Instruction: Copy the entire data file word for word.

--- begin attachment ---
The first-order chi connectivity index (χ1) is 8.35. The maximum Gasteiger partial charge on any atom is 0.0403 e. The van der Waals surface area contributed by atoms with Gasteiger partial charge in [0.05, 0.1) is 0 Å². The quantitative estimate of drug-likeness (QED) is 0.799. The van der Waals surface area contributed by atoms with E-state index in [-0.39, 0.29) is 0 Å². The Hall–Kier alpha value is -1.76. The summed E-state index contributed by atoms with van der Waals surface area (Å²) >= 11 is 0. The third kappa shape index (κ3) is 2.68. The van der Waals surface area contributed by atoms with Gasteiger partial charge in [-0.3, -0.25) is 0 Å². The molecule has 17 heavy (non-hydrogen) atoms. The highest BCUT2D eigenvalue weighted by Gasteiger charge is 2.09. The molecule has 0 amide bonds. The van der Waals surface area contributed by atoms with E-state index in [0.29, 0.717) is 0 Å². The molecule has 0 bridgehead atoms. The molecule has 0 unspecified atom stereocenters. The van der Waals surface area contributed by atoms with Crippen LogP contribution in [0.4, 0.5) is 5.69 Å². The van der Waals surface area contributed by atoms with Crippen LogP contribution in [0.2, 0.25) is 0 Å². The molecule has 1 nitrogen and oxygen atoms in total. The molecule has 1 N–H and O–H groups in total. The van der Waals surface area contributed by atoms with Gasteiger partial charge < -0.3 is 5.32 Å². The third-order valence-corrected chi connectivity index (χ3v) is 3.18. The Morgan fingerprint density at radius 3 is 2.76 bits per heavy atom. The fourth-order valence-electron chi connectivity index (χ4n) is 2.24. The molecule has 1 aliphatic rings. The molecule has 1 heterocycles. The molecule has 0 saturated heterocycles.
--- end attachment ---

The first-order chi connectivity index (χ1) is 8.35. The maximum Gasteiger partial charge on any atom is 0.0403 e. The van der Waals surface area contributed by atoms with Gasteiger partial charge in [0.05, 0.1) is 0 Å². The quantitative estimate of drug-likeness (QED) is 0.799. The van der Waals surface area contributed by atoms with E-state index in [-0.39, 0.29) is 0 Å². The Hall–Kier alpha value is -1.76. The summed E-state index contributed by atoms with van der Waals surface area (Å²) >= 11 is 0. The third kappa shape index (κ3) is 2.68. The van der Waals surface area contributed by atoms with Gasteiger partial charge in [-0.3, -0.25) is 0 Å². The molecule has 17 heavy (non-hydrogen) atoms. The highest BCUT2D eigenvalue weighted by Gasteiger charge is 2.09. The molecule has 0 amide bonds. The van der Waals surface area contributed by atoms with E-state index in [0.29, 0.717) is 0 Å². The molecule has 0 bridgehead atoms. The molecule has 0 unspecified atom stereocenters. The van der Waals surface area contributed by atoms with Crippen LogP contribution in [0.4, 0.5) is 5.69 Å². The van der Waals surface area contributed by atoms with Crippen LogP contribution in [0.2, 0.25) is 0 Å². The molecule has 1 nitrogen and oxygen atoms in total. The molecule has 1 N–H and O–H groups in total. The van der Waals surface area contributed by atoms with Gasteiger partial charge < -0.3 is 5.32 Å². The third-order valence-corrected chi connectivity index (χ3v) is 3.18. The Morgan fingerprint density at radius 3 is 2.76 bits per heavy atom. The fourth-order valence-electron chi connectivity index (χ4n) is 2.24. The molecule has 1 aliphatic rings. The molecule has 1 heterocycles. The molecule has 0 saturated heterocycles.